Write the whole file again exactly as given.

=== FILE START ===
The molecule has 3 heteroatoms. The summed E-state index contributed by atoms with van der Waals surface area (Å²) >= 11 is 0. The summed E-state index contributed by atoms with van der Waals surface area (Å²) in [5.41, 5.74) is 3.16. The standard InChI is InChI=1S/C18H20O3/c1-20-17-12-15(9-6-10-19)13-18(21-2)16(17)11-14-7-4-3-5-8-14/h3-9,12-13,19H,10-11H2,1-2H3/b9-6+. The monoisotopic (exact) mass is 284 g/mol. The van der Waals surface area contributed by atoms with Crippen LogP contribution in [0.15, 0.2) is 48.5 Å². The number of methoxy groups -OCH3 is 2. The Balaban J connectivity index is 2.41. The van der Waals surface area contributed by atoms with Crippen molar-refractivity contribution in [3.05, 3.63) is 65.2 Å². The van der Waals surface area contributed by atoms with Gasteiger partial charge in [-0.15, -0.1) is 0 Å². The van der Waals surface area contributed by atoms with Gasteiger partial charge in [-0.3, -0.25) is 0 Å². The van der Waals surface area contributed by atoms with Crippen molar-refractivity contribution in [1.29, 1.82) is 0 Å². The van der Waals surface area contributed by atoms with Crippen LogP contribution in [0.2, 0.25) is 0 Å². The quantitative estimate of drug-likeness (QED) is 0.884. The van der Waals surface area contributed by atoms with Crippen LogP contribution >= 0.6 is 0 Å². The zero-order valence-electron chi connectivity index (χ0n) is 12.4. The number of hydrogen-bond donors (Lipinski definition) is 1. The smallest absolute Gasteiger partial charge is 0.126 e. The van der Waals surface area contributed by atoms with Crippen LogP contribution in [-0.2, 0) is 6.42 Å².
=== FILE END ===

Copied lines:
The molecule has 3 heteroatoms. The summed E-state index contributed by atoms with van der Waals surface area (Å²) >= 11 is 0. The summed E-state index contributed by atoms with van der Waals surface area (Å²) in [5.41, 5.74) is 3.16. The standard InChI is InChI=1S/C18H20O3/c1-20-17-12-15(9-6-10-19)13-18(21-2)16(17)11-14-7-4-3-5-8-14/h3-9,12-13,19H,10-11H2,1-2H3/b9-6+. The monoisotopic (exact) mass is 284 g/mol. The van der Waals surface area contributed by atoms with Crippen LogP contribution in [0.15, 0.2) is 48.5 Å². The number of methoxy groups -OCH3 is 2. The Balaban J connectivity index is 2.41. The van der Waals surface area contributed by atoms with Crippen molar-refractivity contribution in [3.05, 3.63) is 65.2 Å². The van der Waals surface area contributed by atoms with Gasteiger partial charge in [-0.15, -0.1) is 0 Å². The van der Waals surface area contributed by atoms with Gasteiger partial charge in [-0.3, -0.25) is 0 Å². The van der Waals surface area contributed by atoms with Crippen molar-refractivity contribution in [1.29, 1.82) is 0 Å². The van der Waals surface area contributed by atoms with Crippen LogP contribution in [0.2, 0.25) is 0 Å². The quantitative estimate of drug-likeness (QED) is 0.884. The van der Waals surface area contributed by atoms with Crippen LogP contribution >= 0.6 is 0 Å². The zero-order valence-electron chi connectivity index (χ0n) is 12.4. The number of hydrogen-bond donors (Lipinski definition) is 1. The smallest absolute Gasteiger partial charge is 0.126 e. The van der Waals surface area contributed by atoms with Crippen LogP contribution in [-0.2, 0) is 6.42 Å².